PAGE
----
“One of the things we tried here is to put a fence around it and drill holes through so you literally look through these tiny holes at it. We weren’t sure whether that was going to work, but people really liked it.”

It was the addition of the fences – with its little peepholes – that inspired the solution to what had been one of the more frustrating aspects of the show: “I had to rebuild it every time we moved it!” Cauty had long dreamed of putting it all in a shipping container so he could just leave it set up and never have to remake the blasted thing, but he couldn’t work out how to fit the people in, to walk around and see it. Peepholes solved that problem – and proved, rather like Marcel Duchamp’s late work, Étant Donnés, which is visible only through a pair of small holes in a wooden door, to have an allure all of their own. “It does draw you in that thing. Part of the thing is the sense that maybe you’re not supposed to be looking, so people are drawn by that.”

Photo credit Nadia Otshudi

So are you hoping to reclaim shipping containers from the pop-up malls and cupcake stalls? I ask.

“It would be nice, wouldn’t it?” he says, laughing. “But, no, it’s too late! They can’t be reclaimed! It’s all over for shipping containers.” The bottom line is, they needed some way of moving a very large model around, and “a shipping containers is something that is built to be moved around.”

“What I did is I got a map of the British Isles and just with a big Helvetica font, wrote RIOT from the south to the north in a very thick, wide font,” Cauty tells me. “So if your town fits within the text then we’ll bring it there. We’re asking people to help host it. If they’ve got an idea for a place we can go, then get in touch with us. We’re saying you can go back a thousand years and the riot can be within a 20 mile radius of your location.”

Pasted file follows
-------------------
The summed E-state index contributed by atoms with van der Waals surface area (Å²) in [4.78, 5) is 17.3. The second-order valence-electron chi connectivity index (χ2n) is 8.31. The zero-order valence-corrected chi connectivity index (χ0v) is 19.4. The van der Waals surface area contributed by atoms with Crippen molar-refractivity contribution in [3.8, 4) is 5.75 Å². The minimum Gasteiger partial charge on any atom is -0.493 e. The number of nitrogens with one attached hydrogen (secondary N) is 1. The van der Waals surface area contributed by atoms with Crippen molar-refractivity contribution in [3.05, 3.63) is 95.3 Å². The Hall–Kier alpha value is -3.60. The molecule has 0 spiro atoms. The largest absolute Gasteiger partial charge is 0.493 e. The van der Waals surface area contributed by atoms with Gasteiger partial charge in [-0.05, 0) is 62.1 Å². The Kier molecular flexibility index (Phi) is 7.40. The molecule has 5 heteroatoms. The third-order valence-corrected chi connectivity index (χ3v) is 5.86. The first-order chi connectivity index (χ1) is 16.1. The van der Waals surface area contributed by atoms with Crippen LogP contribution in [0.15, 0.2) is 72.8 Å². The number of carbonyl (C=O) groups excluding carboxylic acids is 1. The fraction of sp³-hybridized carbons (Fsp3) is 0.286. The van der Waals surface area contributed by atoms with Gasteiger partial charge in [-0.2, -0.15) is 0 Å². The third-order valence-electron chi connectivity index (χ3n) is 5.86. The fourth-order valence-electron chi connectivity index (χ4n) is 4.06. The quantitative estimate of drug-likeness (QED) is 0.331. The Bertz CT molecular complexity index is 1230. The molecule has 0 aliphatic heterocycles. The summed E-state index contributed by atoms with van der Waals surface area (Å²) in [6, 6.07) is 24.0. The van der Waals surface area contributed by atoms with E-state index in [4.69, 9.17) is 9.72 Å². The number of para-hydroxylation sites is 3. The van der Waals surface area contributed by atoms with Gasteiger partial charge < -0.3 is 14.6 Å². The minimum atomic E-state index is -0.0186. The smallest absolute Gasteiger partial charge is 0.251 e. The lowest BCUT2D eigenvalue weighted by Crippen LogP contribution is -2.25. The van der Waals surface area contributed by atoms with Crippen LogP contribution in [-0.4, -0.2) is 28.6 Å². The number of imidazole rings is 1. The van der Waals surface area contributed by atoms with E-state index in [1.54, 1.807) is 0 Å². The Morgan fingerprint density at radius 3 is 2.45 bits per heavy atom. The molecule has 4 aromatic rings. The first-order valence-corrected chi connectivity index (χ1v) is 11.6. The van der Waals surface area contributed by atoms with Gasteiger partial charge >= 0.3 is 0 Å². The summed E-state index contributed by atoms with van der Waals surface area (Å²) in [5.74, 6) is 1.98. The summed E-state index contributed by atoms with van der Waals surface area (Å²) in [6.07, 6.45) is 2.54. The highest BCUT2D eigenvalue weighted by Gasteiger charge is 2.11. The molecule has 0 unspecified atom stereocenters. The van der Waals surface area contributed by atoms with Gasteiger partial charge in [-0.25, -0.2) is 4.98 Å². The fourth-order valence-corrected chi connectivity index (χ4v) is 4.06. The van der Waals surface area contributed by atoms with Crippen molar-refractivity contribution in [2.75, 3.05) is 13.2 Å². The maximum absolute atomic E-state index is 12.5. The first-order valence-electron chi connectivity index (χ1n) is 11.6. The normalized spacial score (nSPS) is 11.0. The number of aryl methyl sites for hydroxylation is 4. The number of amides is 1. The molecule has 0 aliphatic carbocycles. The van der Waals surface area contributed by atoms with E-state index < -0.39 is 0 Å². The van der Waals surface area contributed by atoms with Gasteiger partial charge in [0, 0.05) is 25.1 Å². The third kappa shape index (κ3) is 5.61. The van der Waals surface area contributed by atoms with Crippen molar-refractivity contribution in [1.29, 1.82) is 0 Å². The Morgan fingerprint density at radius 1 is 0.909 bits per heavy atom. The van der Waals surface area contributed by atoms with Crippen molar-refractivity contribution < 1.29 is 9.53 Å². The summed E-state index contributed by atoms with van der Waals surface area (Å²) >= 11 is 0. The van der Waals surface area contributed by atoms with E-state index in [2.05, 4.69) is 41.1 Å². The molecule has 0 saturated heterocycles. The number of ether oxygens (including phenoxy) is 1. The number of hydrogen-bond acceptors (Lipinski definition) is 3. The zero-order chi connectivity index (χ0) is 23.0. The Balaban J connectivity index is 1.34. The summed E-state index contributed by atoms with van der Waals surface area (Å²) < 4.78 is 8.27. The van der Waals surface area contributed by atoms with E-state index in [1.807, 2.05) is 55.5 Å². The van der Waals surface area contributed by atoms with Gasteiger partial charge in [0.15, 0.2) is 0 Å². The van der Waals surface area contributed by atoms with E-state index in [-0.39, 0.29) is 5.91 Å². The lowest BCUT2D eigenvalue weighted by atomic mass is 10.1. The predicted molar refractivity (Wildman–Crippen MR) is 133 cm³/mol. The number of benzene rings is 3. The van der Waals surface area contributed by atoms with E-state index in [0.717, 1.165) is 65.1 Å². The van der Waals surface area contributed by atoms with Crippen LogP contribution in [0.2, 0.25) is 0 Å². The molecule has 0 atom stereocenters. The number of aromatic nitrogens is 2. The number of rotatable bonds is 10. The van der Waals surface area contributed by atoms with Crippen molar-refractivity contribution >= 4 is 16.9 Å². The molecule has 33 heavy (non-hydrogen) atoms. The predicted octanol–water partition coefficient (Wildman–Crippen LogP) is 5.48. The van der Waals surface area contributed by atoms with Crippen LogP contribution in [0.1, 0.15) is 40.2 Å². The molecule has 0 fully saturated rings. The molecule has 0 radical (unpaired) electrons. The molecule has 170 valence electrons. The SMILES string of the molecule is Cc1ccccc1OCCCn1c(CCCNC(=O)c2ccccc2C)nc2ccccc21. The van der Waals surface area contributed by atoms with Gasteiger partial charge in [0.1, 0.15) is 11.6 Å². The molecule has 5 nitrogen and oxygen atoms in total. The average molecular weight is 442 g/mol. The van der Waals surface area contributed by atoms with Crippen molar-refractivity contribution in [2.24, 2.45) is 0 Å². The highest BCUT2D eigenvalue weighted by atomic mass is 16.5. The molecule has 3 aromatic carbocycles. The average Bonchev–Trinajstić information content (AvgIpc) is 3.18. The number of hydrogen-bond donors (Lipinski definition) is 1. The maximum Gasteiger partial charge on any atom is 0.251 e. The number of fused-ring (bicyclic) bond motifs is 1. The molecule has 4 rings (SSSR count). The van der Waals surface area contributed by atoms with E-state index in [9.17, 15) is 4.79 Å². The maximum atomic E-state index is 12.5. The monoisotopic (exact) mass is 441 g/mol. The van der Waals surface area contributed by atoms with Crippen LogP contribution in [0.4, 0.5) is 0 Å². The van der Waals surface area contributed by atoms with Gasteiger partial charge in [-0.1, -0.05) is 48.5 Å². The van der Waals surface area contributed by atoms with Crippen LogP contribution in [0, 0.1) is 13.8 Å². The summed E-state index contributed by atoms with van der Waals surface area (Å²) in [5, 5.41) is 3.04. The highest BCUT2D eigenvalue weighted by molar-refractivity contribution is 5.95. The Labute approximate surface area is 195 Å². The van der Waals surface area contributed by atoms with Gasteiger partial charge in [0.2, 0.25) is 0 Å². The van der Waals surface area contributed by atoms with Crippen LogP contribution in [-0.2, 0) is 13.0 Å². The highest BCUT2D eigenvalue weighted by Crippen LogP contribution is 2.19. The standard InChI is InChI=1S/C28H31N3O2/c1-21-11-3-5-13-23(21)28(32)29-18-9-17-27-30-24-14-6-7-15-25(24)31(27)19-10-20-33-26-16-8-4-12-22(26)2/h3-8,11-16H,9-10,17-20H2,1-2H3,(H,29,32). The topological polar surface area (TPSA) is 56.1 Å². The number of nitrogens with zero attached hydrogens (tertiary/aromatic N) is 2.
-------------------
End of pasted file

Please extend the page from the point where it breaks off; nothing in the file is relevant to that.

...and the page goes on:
“We wanted to take it to the Beanfield [site of an infamous ‘Battle’ between the Wiltshire Police and a Peace Convoy on route to Stone Henge, in 1985], but there’s actually a dual carriageway going right through that. So we might just have to be in a lay-by near there. I think that’s probably good enough.”

Photo credit Irati Gorostidi

William S. Burroughs once theorised that if you were to record the sound of a riot on a tape recorder and play that sound back on any normal, busy street, then the sound would be enough to incite ordinary peaceable shoppers to start rioting themselves. Are you, I ask Cauty, hoping to provoke people into kicking off when you turn up in their town with your Aftermath Dislocation Principle?

“Well,” he chuckles, “I mean, yeah… Because one of the things I’m saying is, yes, sites of historic riots, but it could also be sites of possible future riots as well. That’s on the agenda.”

“I did have a police day last week where I invited the Met down [to America Street] just to have a look. I wanted to get some photographs of them looking through the holes. I was saying to one of them, could you not just, for publicity, arrest me for inciting a riot? But I mean they loved it. They just thought it was hilarious. I don’t know what to think about that.”

I suppose, with all the hazard tape and flashing lights, a city deserted except for several thousand cops, it does represent a kind of police utopia, I suggest.

“It is that. There’s nothing really for them to dislike. They’ve taken over absolutely everything. They’re running the whole show. It is the world they want to create. The only thing negative for them is they all look really bored and they’ve got nothing to do. But that’s the price you pay, I think, for getting everything you want, getting it all your own way.”

The Aftermath Dislocation Principle Uk Riot Tour is coming soon, for more information check out the L-13 Website